Annan warns against offensive

UN Secretary-General Kofi Annan has warned the United States, Britain and Iraq that an assault on Falluja could further anger Iraqis and undermine planned January elections.

    Annan's words of caution came amid preparations for an assault

    Annan's warning came in letters sent to US President George Bush, British Prime Minister Tony Blair and interim Iraqi Prime Minister Iyad Allawi late last week, UN officials said on Friday.

       

    A UN spokesman said the world body would have no comment on the letters.

       

    "We have nothing to say about private communications between the secretary-general and heads of state," the spokesman said.

     

    But speaking in Brussels on Friday, Allawi said time was running out for a peaceful solution in Falluja.

     

    Roads blocked

     

    "The window is closing for a peaceful settlement," he told a news conference at a European Union summit in the Belgian capital as US troops surrounded the town, west of Baghdad.

     

    US forces have been bombarding
    Falluja for weeks without a break

    Witnesses said the US military blocked roads around Falluja on Friday and mounted air strikes on parts of the city ahead of a major offensive to crush the fighters.

     

    US troops urged civilians to flee Falluja ahead of the offensive.

       

    US forces sealed all roads to the city and used loudspeakers and leaflets to tell residents they would detain any man under 45 trying to enter or leave the city.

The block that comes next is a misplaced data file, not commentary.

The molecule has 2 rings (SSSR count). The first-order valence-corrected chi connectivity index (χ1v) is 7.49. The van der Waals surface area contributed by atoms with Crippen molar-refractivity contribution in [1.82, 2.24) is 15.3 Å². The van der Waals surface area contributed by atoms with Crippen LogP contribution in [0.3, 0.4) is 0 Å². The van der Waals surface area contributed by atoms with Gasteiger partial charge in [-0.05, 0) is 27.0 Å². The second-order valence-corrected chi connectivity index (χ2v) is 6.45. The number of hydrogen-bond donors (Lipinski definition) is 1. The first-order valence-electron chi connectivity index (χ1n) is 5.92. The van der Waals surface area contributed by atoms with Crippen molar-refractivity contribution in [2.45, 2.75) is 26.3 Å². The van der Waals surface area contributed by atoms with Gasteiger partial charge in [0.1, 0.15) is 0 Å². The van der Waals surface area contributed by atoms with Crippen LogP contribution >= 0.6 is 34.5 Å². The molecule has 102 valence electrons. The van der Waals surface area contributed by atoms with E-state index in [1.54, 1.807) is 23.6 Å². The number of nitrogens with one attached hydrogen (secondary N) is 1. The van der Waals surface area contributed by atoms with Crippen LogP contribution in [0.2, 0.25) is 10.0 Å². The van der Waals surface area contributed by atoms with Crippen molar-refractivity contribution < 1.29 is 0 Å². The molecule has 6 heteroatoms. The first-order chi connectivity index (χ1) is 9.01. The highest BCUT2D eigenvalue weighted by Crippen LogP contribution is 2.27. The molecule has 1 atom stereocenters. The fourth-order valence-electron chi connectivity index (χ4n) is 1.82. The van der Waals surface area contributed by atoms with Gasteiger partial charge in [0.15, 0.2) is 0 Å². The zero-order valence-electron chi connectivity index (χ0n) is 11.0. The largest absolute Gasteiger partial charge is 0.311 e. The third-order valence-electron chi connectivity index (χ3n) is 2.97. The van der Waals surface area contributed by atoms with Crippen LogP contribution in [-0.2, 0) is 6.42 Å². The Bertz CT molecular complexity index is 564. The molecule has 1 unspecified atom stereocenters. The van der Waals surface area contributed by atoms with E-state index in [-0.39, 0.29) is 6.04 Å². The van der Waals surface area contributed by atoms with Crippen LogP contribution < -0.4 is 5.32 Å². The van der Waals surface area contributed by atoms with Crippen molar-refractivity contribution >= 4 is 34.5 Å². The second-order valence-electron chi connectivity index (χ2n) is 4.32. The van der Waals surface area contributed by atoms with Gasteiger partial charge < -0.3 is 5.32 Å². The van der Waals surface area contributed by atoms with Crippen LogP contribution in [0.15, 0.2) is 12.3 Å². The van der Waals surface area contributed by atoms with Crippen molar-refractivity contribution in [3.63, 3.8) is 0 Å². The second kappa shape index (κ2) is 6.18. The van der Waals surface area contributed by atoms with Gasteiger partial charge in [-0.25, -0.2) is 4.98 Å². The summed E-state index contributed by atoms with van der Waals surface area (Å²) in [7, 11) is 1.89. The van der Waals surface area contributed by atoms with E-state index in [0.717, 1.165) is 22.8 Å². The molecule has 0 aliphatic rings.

Orders awaited

     

    Marine Colonel Michael Shupp said near Falluja that final preparations were on and that it would be over soon. "We are just awaiting orders from Prime Minister Allawi," he said.

       

    Many residents have already fled the town with a population of 300,000, about 50km west of Baghdad.

     

    "The window is
    closing for a peaceful settlement"

    Interim Iraqi PM Iyad Allawi

    US warplanes and artillery bombarded Falluja on Friday, residents said, and fighters fired mortars and rocket-propelled grenades at US forces on the city outskirts.

      

    There was no immediate word on casualties. Ambulances were waiting for fighting to ease before venturing on to the streets.

       

    The US military said air raids on Thursday night had destroyed a command post, arms caches and resistance positions.

     

    Hospital workers in Falluja said the strikes had killed three people, wounded four and destroyed five houses.

       

    The military also said two marines were killed and four wounded in combat on Thursday in Anbar province, home to Falluja and the city of Ramadi, also expected to be a target of the US assault.

    SOURCE: Agencies


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